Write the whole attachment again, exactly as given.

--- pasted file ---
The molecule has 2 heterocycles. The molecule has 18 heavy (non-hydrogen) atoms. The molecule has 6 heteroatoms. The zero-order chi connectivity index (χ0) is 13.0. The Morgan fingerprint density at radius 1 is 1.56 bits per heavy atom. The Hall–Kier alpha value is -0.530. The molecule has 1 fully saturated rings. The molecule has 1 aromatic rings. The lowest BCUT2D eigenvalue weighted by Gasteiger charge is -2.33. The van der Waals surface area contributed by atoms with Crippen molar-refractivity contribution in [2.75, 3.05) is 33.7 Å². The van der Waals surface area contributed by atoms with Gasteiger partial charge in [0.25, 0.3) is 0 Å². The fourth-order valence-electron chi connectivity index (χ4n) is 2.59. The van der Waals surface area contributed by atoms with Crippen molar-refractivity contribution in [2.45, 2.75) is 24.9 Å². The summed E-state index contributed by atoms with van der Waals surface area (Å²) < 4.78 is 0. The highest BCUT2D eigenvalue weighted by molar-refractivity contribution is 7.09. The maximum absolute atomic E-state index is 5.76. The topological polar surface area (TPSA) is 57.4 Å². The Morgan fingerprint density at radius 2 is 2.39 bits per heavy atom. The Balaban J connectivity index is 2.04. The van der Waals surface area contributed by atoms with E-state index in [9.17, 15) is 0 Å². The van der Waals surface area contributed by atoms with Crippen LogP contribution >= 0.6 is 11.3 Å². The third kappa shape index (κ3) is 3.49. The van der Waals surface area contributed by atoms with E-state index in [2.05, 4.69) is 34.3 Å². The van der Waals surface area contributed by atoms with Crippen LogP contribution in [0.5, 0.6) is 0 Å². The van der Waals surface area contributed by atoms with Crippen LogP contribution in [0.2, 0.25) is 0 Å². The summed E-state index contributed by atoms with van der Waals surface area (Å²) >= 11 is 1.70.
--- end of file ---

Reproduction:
The molecule has 2 heterocycles. The molecule has 18 heavy (non-hydrogen) atoms. The molecule has 6 heteroatoms. The zero-order chi connectivity index (χ0) is 13.0. The Morgan fingerprint density at radius 1 is 1.56 bits per heavy atom. The Hall–Kier alpha value is -0.530. The molecule has 1 fully saturated rings. The molecule has 1 aromatic rings. The lowest BCUT2D eigenvalue weighted by Gasteiger charge is -2.33. The van der Waals surface area contributed by atoms with Crippen molar-refractivity contribution in [2.75, 3.05) is 33.7 Å². The van der Waals surface area contributed by atoms with Gasteiger partial charge in [0.25, 0.3) is 0 Å². The fourth-order valence-electron chi connectivity index (χ4n) is 2.59. The van der Waals surface area contributed by atoms with Crippen molar-refractivity contribution in [2.45, 2.75) is 24.9 Å². The summed E-state index contributed by atoms with van der Waals surface area (Å²) < 4.78 is 0. The highest BCUT2D eigenvalue weighted by molar-refractivity contribution is 7.09. The maximum absolute atomic E-state index is 5.76. The topological polar surface area (TPSA) is 57.4 Å². The Morgan fingerprint density at radius 2 is 2.39 bits per heavy atom. The Balaban J connectivity index is 2.04. The van der Waals surface area contributed by atoms with E-state index in [9.17, 15) is 0 Å². The van der Waals surface area contributed by atoms with Crippen LogP contribution >= 0.6 is 11.3 Å². The third kappa shape index (κ3) is 3.49. The van der Waals surface area contributed by atoms with E-state index in [2.05, 4.69) is 34.3 Å². The van der Waals surface area contributed by atoms with Crippen LogP contribution in [0.5, 0.6) is 0 Å². The van der Waals surface area contributed by atoms with Crippen LogP contribution in [0.2, 0.25) is 0 Å². The summed E-state index contributed by atoms with van der Waals surface area (Å²) >= 11 is 1.70.